Edmond Grace SJ explains the reasons for praising God. Why do we praise God? I can make sense of the need to give thanks. People who are ungrateful are the poorer for their inability to say that simple word – ‘Thanks’. But giving praise leaves me feeling uneasy. It’s not that I begrudge God […]
Edmond Grace SJ explains the reasons for praising God.
One reason is that the language of praise as we find it in scripture is not used in ordinary life, but then there is so much more to praise about God than about anyone else. From what you say in your letter it is not that you would deny that God is praiseworthy. Perhaps the difficulty lies in our sense of unworthiness.
It is easy to praise children. When for the first time they do something which any adult can take for granted, like tying their shoelaces, it is always great to be around and to say ‘Well done!’ Children are very unselfconscious in the spontaneous pleasure they show when someone praises them. As we get older, however, and our skills are more developed our response to praise often becomes more self-conscious and we also hear praise less often.
Recently I happened to meet one of Ireland’s leading singers. This man has been around for decades and there are very few people who wouldn’t have heard of him – if I told you his name you would recognise it immediately!
It was at a party and he was asked to sing something, which he did in the way that only he can – a very clever and funny song with a string of complicated words sung at amazing speed.
Afterwards I was chatting to him and I marvelled at his ability not only to remember the words but to keep them flowing without the slightest hitch.
Singing is this man’s profession as well as his talent. In one sense it is no big deal for him to get up and remember the words and keep them coming. He has the ear and eye of an experienced performer and would be able to spot both strengths and weaknesses in his own and others’ performance which the likes of me wouldn’t even begin to notice.
I would not have been the least bit surprised if, on hearing my simple compliment about being able to remember the words, he had given me a friendly but slightly pitying smile. But he didn’t. Instead his face lit up. If he was not genuinely pleased at my simple compliment, he was certainly putting on a very good act. I always liked his singing but after that little encounter I really warmed to the man – not just to the singing, but to the man himself.
Here was one of Ireland’s leading entertainers. I praised him and he enjoyed the praise in a simple straightforward natural way which was free of conceit. If you are foolish enough to praise a conceited person, especially one who is very talented, you will walk away from the encounter feeling small. This man did not leave me feeling small.
Later it occurred to me that this is probably one of the secrets of his enduring success. He loves to sing and he loves it too when people love his singing. There is a simple enthusiasm about a really good performer which I hesitate to describe as ‘childlike’ because that can sound patronising, and yet it is a quality which you see in children when they are enjoying themselves the most. They love to entertain and amuse people and they enjoy it when people are entertained and amused.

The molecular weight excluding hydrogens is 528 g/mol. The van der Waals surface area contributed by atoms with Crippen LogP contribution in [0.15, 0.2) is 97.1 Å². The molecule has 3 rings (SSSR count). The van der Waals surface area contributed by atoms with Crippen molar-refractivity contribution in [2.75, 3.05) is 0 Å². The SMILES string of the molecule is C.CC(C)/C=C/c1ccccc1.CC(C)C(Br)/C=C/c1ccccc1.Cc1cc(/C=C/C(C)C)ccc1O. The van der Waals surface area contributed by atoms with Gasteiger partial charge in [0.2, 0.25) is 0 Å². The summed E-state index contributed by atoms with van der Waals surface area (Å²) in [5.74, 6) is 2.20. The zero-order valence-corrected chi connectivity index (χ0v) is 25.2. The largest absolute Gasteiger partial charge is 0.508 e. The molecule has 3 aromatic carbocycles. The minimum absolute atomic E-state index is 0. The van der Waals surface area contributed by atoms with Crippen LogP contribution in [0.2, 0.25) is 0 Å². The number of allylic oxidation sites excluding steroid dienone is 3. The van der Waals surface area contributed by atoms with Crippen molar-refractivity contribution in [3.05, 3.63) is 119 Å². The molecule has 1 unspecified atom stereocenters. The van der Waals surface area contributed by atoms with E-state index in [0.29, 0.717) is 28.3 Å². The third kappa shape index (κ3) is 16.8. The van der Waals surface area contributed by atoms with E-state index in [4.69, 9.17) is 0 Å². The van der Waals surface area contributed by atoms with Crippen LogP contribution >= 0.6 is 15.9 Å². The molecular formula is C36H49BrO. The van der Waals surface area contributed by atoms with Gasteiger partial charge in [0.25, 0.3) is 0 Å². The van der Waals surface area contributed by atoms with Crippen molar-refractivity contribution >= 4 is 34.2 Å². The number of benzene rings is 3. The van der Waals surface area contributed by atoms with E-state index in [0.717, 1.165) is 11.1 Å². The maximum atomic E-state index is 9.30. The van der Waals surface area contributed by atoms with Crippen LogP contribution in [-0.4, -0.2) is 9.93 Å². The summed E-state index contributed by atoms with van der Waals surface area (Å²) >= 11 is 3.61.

It is energising and healing to be in the presence of someone who has developed that side of their personality.
People like that make it easy for us to say ‘You’re great!’ and they enjoy hearing it. They like to be praised and when we see this quality – this ‘childlike’ quality – we can’t help responding to them with goodwill and affection.
I’m no longer just talking about professional performers. Some people are simply good at living; they are fun to be around and they make us want to cheer them on. Every good teacher has this quality – an enthusiasm for life which is infectious. We tell other people about them. We even praise them!
We usually do it behind their backs, though on occasion we praise them to their faces. Of course, at such moments many really generous and dedicated people ‘die’ with embarrassment.
Many really good people are unable to delight in the genuine praise of others but, while in no way taking from their other good qualities, this inability is not really admirable. There is a sadness about it, an absence of joy and ultimately an absence of gratitude for the gift of ‘life’ as distinct from merely being ‘alive.’
Many people think that this embarrassed reaction to praise is a sign of humility but they are mistaken. Humble persons have no exaggerated sense of their importance, but the hallmark of real humility is an ability to respond encouragingly to other people.
So, if you happen to be one of Ireland’s leading singers and some complete stranger marvels at your ability to remember the words of all the songs, if you’re a humble man you’ll be pleased and you’ll be happy to let them see that you are pleased!
Praise and homage
Coming back to the question – why do we praise God? It boils down to the difference between praise and homage. We pay homage to the powerful, and in doing so we use the language of praise – ‘You are great.’ Homage is formal and calculated to keep a powerful personage on our side. Praise is different.
We praise children. God is like a child in this sense – or like a happy performing artist. Creation is like a great performance in which the artist loves to create and also loves to be praised for creating. Praise of God is a gift to be prayed for, not a duty to be performed. Praise is a form of play – spontaneous and lavish, like the response of a crowd when they see an athlete set a new world record. We praise God, not for setting world records but for creating a world in which world records and great performances are possible! That is why we sing ‘Alleluia!’
Messenger, a publication of the Irish Jesuits.